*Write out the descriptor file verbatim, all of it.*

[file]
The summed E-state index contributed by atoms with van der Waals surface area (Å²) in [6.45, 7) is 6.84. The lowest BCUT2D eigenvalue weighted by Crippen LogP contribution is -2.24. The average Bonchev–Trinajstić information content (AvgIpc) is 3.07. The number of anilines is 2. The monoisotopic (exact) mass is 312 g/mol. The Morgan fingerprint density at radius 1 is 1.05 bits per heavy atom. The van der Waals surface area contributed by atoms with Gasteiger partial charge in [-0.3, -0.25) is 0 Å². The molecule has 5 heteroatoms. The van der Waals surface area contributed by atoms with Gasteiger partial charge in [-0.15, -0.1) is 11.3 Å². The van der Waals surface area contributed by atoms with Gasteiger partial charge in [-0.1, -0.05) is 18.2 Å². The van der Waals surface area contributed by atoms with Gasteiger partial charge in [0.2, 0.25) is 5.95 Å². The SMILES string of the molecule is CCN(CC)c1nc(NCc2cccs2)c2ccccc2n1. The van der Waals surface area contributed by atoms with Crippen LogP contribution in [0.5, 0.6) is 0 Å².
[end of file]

The summed E-state index contributed by atoms with van der Waals surface area (Å²) in [6.45, 7) is 6.84. The lowest BCUT2D eigenvalue weighted by Crippen LogP contribution is -2.24. The average Bonchev–Trinajstić information content (AvgIpc) is 3.07. The number of anilines is 2. The monoisotopic (exact) mass is 312 g/mol. The Morgan fingerprint density at radius 1 is 1.05 bits per heavy atom. The van der Waals surface area contributed by atoms with Gasteiger partial charge in [-0.3, -0.25) is 0 Å². The molecule has 5 heteroatoms. The van der Waals surface area contributed by atoms with Gasteiger partial charge in [-0.15, -0.1) is 11.3 Å². The van der Waals surface area contributed by atoms with Gasteiger partial charge in [-0.1, -0.05) is 18.2 Å². The van der Waals surface area contributed by atoms with Gasteiger partial charge in [0.2, 0.25) is 5.95 Å². The SMILES string of the molecule is CCN(CC)c1nc(NCc2cccs2)c2ccccc2n1. The van der Waals surface area contributed by atoms with Crippen LogP contribution in [0.5, 0.6) is 0 Å².